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Dog History in general

It's not far-fetched to suppose that man, in the earliest period in which he inhabited this world, made a sort of primitive representati...

It's not far-fetched to suppose that man, in the earliest period in which he inhabited this world, made a sort of primitive representative of our modern dog his friend and companion, and that, in return for his help in protecting him from wild beasts and guarding his sheep and goats, he gave him part of his food and a place in his dwelling. Probably the animal was originally nothing more than an unusually docile jackal or ailing wolf drove from its wild, marauding pack by its companions to seek shelter in a strange environment, you can also read A Brief History of Cats

Dog History in general
Dog History in general

One can well imagine that the partnership began with a few helpless pups brought home by the early hunters to be cared for and raised by the women and children. Dogs that came into the home as playmates for the children considered themselves members of the family and were viewed as such.

1. The Dog and the Wolf

The only exceptions are the West Indies, Madagascar, the eastern islands of the Malay Archipelago, New Zealand, and the Polynesian Islands, where there's no evidence that dogs, wolves, or foxes existed as true primitive animals. In the ancient Oriental countries, and especially among the early Mongols, the dog remained wild and neglected for centuries, roaming in packs, emaciated and wolf-like, through the streets and under the walls of every eastern city. No attempt was made to lure him to human society or to make him docile. Only in the records of the higher civilizations of Assyria and Egypt do we find various forms of the dog.

In Palestine, the dog wasn't held in high esteem, and in both the Old and New Testaments it's commonly referred to with contempt as an "unclean animal." Even the familiar mention of the sheepdog in the Book of Job, "But they that are younger than I mock me, whose fathers I wouldn't set with the dogs of my flock," isn't without a touch of contempt, and it's significant that the only biblical allusion to the dog as a recognized companion of man occurs in the apocryphal Book of Tobit (v. 16): "So they both went out, and the young man's dog with them."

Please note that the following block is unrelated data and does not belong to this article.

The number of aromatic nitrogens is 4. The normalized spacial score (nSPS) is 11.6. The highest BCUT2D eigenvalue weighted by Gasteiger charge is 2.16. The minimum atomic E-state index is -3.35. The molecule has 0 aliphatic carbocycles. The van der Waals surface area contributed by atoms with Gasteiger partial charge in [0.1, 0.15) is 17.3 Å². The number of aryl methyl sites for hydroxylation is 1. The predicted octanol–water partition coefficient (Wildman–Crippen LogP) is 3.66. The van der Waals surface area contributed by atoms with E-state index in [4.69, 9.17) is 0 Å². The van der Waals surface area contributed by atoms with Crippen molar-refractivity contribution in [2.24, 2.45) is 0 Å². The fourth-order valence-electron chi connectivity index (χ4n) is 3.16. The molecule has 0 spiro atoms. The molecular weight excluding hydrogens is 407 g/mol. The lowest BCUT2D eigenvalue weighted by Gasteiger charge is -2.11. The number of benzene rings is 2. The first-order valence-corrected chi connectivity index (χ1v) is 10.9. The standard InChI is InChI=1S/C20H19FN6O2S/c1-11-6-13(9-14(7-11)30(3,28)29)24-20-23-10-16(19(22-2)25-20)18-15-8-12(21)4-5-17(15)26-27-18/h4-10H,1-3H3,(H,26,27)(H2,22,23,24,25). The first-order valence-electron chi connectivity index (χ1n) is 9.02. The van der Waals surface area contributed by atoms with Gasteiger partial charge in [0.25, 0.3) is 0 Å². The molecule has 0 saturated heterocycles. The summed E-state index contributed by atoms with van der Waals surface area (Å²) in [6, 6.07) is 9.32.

2. How Many Breeds of Dogs?

A large number of different breeds of dogs and the enormous differences in size, markings, and general appearance are facts that make it difficult to believe that they could have a common ancestor. When one thinks of the differences between the Mastiff and the Japanese Spaniel, the Deerhound and the fashionable Pomeranian, St. Bernard and the Miniature Black and Tan Terrier, one is at a loss as to whether they could've descended from a common progenitor. 

Yet the differences are no greater than those between the Shire Horse and the Shetland Pony, the Shorthorn and the Kerry Cattle, or the Patagonian and the Pygmy, and all dog breeders know how easy it's to produce a variety of types and sizes by selective breeding.

To understand this question properly, one must first consider the structural identity of wolf and dog. This structural identity can best be studied by comparing the bone system or skeleton of the two animals, which are so similar that a shift wouldn't be readily apparent.

3. The Spine of the Dog

The spine of the dog consists of seven neck vertebrae, thirteen dorsal vertebrae, seven lumbar vertebrae, three sacral vertebrae, and twenty-two to twenty caudal vertebrae. In both the dog and the wolf, there are thirteen pairs of ribs, nine true and four false. Each has forty-two teeth. Both have five front toes and four hind toes. Externally, the wolf resembles a large bare-boned dog, so the common description of one would also apply to the other.

Their habits are also different. The wolf's natural voice is a loud howl, but when it's with dogs, it learns to bark. Although it's a carnivore, it also eats vegetables, and when it's sick, it nibbles on grass. When hunting, a wolf pack splits into two groups, one of which follows the prey's trail while the other tries to intercept the prey's retreat - a trait many of our sporting dogs and terriers exhibit when hunting as a team.

Another important point of similarity between Canis lupus and Canis familiaris is the fact that the gestation period in both species is sixty-three days. A wolf litter consists of three to nine young that are blind for twenty-one days. They're suckled for two months, but at the end of this time, they're able to eat half-digested meat that their mother or even father spits out for them.

The native dogs of all regions closely resemble the native wolf of those regions in size, coloration, shape, and lifestyle.

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